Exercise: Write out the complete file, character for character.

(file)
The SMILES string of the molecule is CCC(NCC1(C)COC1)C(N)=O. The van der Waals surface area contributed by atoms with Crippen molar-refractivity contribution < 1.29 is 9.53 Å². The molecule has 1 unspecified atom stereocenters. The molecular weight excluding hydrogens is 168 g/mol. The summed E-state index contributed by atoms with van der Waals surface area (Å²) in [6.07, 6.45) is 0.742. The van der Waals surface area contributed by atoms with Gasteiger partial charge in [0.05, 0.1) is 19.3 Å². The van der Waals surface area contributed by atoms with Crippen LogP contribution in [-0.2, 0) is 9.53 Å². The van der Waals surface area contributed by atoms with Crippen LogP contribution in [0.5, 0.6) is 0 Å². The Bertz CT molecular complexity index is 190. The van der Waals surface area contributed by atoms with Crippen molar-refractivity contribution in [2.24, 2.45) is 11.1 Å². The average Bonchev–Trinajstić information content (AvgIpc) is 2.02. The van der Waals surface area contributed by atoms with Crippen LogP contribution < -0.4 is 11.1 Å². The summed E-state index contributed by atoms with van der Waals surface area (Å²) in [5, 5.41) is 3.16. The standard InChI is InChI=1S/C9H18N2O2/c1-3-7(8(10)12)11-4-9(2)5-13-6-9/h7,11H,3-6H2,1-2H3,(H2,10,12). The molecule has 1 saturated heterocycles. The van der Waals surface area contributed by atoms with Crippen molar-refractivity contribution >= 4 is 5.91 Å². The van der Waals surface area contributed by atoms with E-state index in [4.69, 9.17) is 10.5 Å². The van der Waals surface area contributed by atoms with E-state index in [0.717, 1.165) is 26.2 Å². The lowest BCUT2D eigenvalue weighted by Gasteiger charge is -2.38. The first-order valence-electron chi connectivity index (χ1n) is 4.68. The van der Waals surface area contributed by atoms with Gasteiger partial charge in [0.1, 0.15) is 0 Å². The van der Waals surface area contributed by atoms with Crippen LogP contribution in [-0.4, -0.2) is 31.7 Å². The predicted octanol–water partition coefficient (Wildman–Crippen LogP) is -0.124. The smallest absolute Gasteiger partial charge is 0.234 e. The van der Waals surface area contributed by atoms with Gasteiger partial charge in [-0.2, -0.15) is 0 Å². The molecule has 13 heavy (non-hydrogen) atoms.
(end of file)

The SMILES string of the molecule is CCC(NCC1(C)COC1)C(N)=O. The van der Waals surface area contributed by atoms with Crippen molar-refractivity contribution < 1.29 is 9.53 Å². The molecule has 1 unspecified atom stereocenters. The molecular weight excluding hydrogens is 168 g/mol. The summed E-state index contributed by atoms with van der Waals surface area (Å²) in [6.07, 6.45) is 0.742. The van der Waals surface area contributed by atoms with Gasteiger partial charge in [0.05, 0.1) is 19.3 Å². The van der Waals surface area contributed by atoms with Crippen LogP contribution in [-0.2, 0) is 9.53 Å². The van der Waals surface area contributed by atoms with Crippen LogP contribution in [0.5, 0.6) is 0 Å². The Bertz CT molecular complexity index is 190. The van der Waals surface area contributed by atoms with Crippen molar-refractivity contribution in [2.24, 2.45) is 11.1 Å². The average Bonchev–Trinajstić information content (AvgIpc) is 2.02. The van der Waals surface area contributed by atoms with Crippen LogP contribution < -0.4 is 11.1 Å². The summed E-state index contributed by atoms with van der Waals surface area (Å²) in [5, 5.41) is 3.16. The standard InChI is InChI=1S/C9H18N2O2/c1-3-7(8(10)12)11-4-9(2)5-13-6-9/h7,11H,3-6H2,1-2H3,(H2,10,12). The molecule has 1 saturated heterocycles. The van der Waals surface area contributed by atoms with Crippen molar-refractivity contribution >= 4 is 5.91 Å². The van der Waals surface area contributed by atoms with E-state index in [4.69, 9.17) is 10.5 Å². The van der Waals surface area contributed by atoms with E-state index in [0.717, 1.165) is 26.2 Å². The lowest BCUT2D eigenvalue weighted by Gasteiger charge is -2.38. The first-order valence-electron chi connectivity index (χ1n) is 4.68. The van der Waals surface area contributed by atoms with Gasteiger partial charge in [0.1, 0.15) is 0 Å². The van der Waals surface area contributed by atoms with Crippen LogP contribution in [-0.4, -0.2) is 31.7 Å². The predicted octanol–water partition coefficient (Wildman–Crippen LogP) is -0.124. The smallest absolute Gasteiger partial charge is 0.234 e. The van der Waals surface area contributed by atoms with Gasteiger partial charge in [-0.2, -0.15) is 0 Å². The molecule has 13 heavy (non-hydrogen) atoms.